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Situational Ethics Or Ethics for Hire?

Yesterday, Tom Shanks burst into the spotlight with a Mercury News broadside attacking the ethics of Santa Clara City Council Members not named Lisa Gillmor or Kathy Watanabe.

Mr. Shanks was a paid consultant to the City of Santa Clara until 2015, during which time we do not recall him customarily finding that the conduct of the people paying him was actually unethical. If anyone can enlighten us otherwise, we would welcome that information.

Since he left the City’s accounts payable register, he has not been heard from on the subject of the conduct of Santa Clara’s elected officials. Until now. We don’t presume to know, and won’t speculate on, his motives.


However, one thing requires no speculation: He emerged like a cyclic cicada from a seven-year cocoon of indifference about Santa Clara politics 60 days from an election in which four-decade politico Lisa Gillmor finds herself facing a competitive election for the first time in 30 years.

As we are hearing so much these days, the U.S. Justice Department refrains from public comment and indictments of candidates 60 days before elections. This is an example that Mr. Shanks should consider in the interest of his reputation as an impartial judge of public ethics.

However, now that Mr. Shanks has inserted himself into Santa Clara politics, The Weekly welcomes his opinion on other public issues, some of which occurred while Shanks was being paid by the City.

Let’s start with the election of 2004. Was it ethical for the Gillmor family to pass out envelopes containing more than $99 in cash to city council candidates? It was assuredly illegal.

In 2010, Lisa Gillmor spent $5 million of Jed York’s money to pass Measure J and build Levi’s Stadium. As Mr. Shanks now thinks such independent expenditure spending by the 49ers is unethical, was it unethical in 2010? Did he write a Mercury News editorial about it in 2010?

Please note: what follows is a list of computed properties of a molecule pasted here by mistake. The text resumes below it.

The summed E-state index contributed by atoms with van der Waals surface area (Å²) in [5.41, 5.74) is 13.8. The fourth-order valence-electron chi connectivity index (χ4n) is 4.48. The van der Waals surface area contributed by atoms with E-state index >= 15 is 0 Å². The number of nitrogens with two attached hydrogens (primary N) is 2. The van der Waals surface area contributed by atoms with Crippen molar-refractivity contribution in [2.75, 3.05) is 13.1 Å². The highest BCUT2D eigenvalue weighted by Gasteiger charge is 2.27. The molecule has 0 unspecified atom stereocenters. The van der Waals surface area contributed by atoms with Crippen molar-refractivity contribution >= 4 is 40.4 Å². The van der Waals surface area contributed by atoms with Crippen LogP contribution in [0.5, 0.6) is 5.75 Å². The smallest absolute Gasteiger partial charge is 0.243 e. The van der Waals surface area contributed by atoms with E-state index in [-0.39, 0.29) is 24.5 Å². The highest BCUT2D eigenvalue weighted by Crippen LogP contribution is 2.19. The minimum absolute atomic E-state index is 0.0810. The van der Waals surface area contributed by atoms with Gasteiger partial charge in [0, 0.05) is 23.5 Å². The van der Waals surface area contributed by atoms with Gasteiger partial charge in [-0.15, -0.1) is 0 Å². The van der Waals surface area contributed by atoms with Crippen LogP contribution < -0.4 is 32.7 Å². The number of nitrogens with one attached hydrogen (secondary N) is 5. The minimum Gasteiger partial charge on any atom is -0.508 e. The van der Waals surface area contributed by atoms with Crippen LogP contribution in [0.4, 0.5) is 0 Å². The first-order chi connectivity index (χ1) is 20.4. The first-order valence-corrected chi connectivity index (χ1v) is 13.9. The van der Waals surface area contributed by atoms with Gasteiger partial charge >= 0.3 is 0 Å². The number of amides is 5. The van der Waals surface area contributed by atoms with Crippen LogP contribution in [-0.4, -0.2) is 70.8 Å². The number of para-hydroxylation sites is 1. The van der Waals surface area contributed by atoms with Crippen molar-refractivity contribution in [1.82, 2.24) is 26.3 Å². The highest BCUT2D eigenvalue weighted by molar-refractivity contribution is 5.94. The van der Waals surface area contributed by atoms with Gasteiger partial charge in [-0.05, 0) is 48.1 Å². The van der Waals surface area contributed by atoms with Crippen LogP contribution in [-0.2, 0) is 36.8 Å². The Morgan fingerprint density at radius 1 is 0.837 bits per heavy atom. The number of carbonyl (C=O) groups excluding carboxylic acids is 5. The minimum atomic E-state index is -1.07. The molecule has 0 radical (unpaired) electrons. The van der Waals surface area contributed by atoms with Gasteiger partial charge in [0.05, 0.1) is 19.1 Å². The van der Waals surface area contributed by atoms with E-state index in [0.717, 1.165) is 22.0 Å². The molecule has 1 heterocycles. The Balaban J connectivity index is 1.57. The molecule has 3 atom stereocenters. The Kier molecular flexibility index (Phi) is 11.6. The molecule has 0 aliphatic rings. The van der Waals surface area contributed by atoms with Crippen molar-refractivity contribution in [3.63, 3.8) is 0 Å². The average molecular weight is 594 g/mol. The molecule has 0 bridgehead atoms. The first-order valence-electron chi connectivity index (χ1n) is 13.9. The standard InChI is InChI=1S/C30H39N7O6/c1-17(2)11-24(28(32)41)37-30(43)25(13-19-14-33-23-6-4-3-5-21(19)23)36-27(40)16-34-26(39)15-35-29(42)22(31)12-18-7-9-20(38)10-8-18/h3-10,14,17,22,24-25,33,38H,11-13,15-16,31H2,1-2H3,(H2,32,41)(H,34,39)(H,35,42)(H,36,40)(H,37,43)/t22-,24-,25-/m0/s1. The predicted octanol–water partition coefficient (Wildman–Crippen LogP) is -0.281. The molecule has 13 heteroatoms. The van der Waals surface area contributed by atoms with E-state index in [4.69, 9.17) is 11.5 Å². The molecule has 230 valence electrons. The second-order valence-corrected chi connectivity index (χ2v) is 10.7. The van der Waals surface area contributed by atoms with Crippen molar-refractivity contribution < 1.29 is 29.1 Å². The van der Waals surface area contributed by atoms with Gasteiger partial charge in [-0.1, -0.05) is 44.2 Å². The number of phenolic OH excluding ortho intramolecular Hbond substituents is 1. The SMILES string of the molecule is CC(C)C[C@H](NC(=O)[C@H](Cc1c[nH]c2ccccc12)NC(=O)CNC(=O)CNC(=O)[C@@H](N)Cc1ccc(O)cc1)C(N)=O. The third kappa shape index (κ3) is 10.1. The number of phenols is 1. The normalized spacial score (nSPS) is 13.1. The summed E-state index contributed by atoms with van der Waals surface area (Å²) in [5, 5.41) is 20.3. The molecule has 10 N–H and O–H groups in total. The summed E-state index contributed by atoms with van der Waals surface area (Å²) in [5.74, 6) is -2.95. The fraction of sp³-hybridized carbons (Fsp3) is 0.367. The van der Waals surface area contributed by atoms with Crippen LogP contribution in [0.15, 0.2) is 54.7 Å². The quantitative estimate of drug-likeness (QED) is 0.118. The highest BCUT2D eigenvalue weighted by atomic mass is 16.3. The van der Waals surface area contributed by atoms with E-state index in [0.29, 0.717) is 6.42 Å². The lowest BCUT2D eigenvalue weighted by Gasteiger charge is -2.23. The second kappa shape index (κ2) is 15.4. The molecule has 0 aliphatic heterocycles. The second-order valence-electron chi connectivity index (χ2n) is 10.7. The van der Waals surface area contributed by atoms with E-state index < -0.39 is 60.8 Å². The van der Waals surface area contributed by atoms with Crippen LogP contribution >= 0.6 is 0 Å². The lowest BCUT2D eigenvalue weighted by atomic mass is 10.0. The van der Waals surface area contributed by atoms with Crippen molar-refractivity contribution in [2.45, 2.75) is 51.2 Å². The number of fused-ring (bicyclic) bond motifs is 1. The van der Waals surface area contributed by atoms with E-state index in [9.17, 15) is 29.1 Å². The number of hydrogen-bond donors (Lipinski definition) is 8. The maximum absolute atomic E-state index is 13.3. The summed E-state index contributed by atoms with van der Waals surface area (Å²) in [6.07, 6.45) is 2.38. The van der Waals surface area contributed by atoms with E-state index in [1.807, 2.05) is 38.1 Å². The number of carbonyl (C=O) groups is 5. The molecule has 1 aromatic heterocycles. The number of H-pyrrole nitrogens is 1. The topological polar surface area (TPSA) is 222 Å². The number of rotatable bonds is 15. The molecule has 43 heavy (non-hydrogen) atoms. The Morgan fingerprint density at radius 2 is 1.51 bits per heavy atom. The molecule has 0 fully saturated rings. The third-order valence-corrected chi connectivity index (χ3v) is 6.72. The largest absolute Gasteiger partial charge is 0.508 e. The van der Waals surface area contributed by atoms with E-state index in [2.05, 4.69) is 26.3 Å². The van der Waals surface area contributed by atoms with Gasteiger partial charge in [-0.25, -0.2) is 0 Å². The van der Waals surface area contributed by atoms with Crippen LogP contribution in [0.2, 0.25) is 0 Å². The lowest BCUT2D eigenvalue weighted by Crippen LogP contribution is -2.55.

In 2016, the Santa Clara police union PAC became a clearing house for developer money. This money was spent in the 2016, 2018 and 2020 elections on push polls and vicious and libelous campaign mailers, including the one below. Is this kind of “gray money” operation ethical?

These mailers used an official-looking and misleading “seal of the mayor of Santa Clara.” Was that unethical? How do these libelous mailers fit into the picture of public ethics? Was it ethical for the police chief to put his personal endorsement on the slanderous mailers? Does electing allies justify any libel no matter how scurrilous?

Then there’s voting rights. What were the ethics of the Santa Clara City Council willfully preserving a political system that kept an all-white city council in power in a 60% minority city? Is structural racism at work here? Mr. Shanks was on the City’s gravy train in 2011. We don’t recall him having anything to say about disenfranchising 60% of the City’s residents.

Further, what were the ethics of wasting $6 million in taxpayers’ money — one-third of the current deficit — not only fighting the lawsuit but appealing it as well on an argument about the meaning of “usually”?

Another ethical question comes out of the fight for fair representation in Santa Clara: What are the ethics of wasting over half a million dollars on losing ballot measures to undo the six council election districts ordered by the judge in the CVRA lawsuit?

Here’s a doozy of an ethical question that we don’t recall Mr. Shanks opining about. What are the ethics — and civic transparency — of fired city attorney Brian Doyle concealing a settlement offer from the city council that would have settled the voting rights lawsuit for $2 million less than the City ended up paying after the appeals court found in favor of the plaintiff? We know that the California Bar takes a dim view of this kind of conduct.

Finally, what were the ethics of the million-dollar payday for the City’s outside attorney in the CVRA case — a business crony of the Mayor’s political advisor Jude Barry — who was hired to argue the City’s case in court despite never having litigated a single CVRA case?